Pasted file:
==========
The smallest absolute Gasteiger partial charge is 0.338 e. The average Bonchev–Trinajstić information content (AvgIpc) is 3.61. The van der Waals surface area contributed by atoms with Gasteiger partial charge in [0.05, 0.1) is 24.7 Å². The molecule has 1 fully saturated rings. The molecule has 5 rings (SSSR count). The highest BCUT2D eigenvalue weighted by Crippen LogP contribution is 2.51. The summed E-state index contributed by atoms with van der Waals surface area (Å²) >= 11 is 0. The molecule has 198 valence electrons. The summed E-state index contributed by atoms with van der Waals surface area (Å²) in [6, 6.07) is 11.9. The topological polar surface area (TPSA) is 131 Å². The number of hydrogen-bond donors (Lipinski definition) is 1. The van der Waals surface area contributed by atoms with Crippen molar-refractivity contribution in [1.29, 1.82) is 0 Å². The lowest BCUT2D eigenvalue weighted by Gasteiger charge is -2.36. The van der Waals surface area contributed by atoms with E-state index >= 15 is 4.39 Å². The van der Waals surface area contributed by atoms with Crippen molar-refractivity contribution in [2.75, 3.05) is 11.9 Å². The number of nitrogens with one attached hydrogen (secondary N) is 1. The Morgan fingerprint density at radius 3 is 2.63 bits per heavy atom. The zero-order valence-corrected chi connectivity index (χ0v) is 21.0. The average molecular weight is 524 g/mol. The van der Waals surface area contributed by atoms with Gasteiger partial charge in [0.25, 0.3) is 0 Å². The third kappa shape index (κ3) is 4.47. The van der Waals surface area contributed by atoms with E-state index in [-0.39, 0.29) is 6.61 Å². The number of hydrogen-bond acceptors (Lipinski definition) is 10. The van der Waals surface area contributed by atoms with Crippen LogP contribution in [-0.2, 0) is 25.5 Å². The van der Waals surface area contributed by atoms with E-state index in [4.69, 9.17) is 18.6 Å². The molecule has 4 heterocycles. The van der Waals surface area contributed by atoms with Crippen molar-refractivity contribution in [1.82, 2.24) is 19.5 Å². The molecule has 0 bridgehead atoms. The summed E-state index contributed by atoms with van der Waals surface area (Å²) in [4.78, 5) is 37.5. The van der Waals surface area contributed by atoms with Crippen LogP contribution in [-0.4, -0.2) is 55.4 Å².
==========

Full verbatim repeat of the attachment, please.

The smallest absolute Gasteiger partial charge is 0.338 e. The average Bonchev–Trinajstić information content (AvgIpc) is 3.61. The van der Waals surface area contributed by atoms with Gasteiger partial charge in [0.05, 0.1) is 24.7 Å². The molecule has 1 fully saturated rings. The molecule has 5 rings (SSSR count). The highest BCUT2D eigenvalue weighted by Crippen LogP contribution is 2.51. The summed E-state index contributed by atoms with van der Waals surface area (Å²) >= 11 is 0. The molecule has 198 valence electrons. The summed E-state index contributed by atoms with van der Waals surface area (Å²) in [6, 6.07) is 11.9. The topological polar surface area (TPSA) is 131 Å². The number of hydrogen-bond donors (Lipinski definition) is 1. The van der Waals surface area contributed by atoms with Crippen molar-refractivity contribution in [1.29, 1.82) is 0 Å². The lowest BCUT2D eigenvalue weighted by Gasteiger charge is -2.36. The van der Waals surface area contributed by atoms with E-state index >= 15 is 4.39 Å². The van der Waals surface area contributed by atoms with Crippen molar-refractivity contribution in [2.75, 3.05) is 11.9 Å². The number of nitrogens with one attached hydrogen (secondary N) is 1. The Morgan fingerprint density at radius 3 is 2.63 bits per heavy atom. The zero-order valence-corrected chi connectivity index (χ0v) is 21.0. The average molecular weight is 524 g/mol. The van der Waals surface area contributed by atoms with Gasteiger partial charge in [0.25, 0.3) is 0 Å². The third kappa shape index (κ3) is 4.47. The van der Waals surface area contributed by atoms with E-state index in [-0.39, 0.29) is 6.61 Å². The number of hydrogen-bond acceptors (Lipinski definition) is 10. The van der Waals surface area contributed by atoms with Crippen LogP contribution in [-0.2, 0) is 25.5 Å². The van der Waals surface area contributed by atoms with E-state index in [4.69, 9.17) is 18.6 Å². The molecule has 4 heterocycles. The van der Waals surface area contributed by atoms with Crippen molar-refractivity contribution in [1.82, 2.24) is 19.5 Å². The molecule has 0 bridgehead atoms. The summed E-state index contributed by atoms with van der Waals surface area (Å²) in [4.78, 5) is 37.5. The van der Waals surface area contributed by atoms with Crippen LogP contribution in [-0.4, -0.2) is 55.4 Å².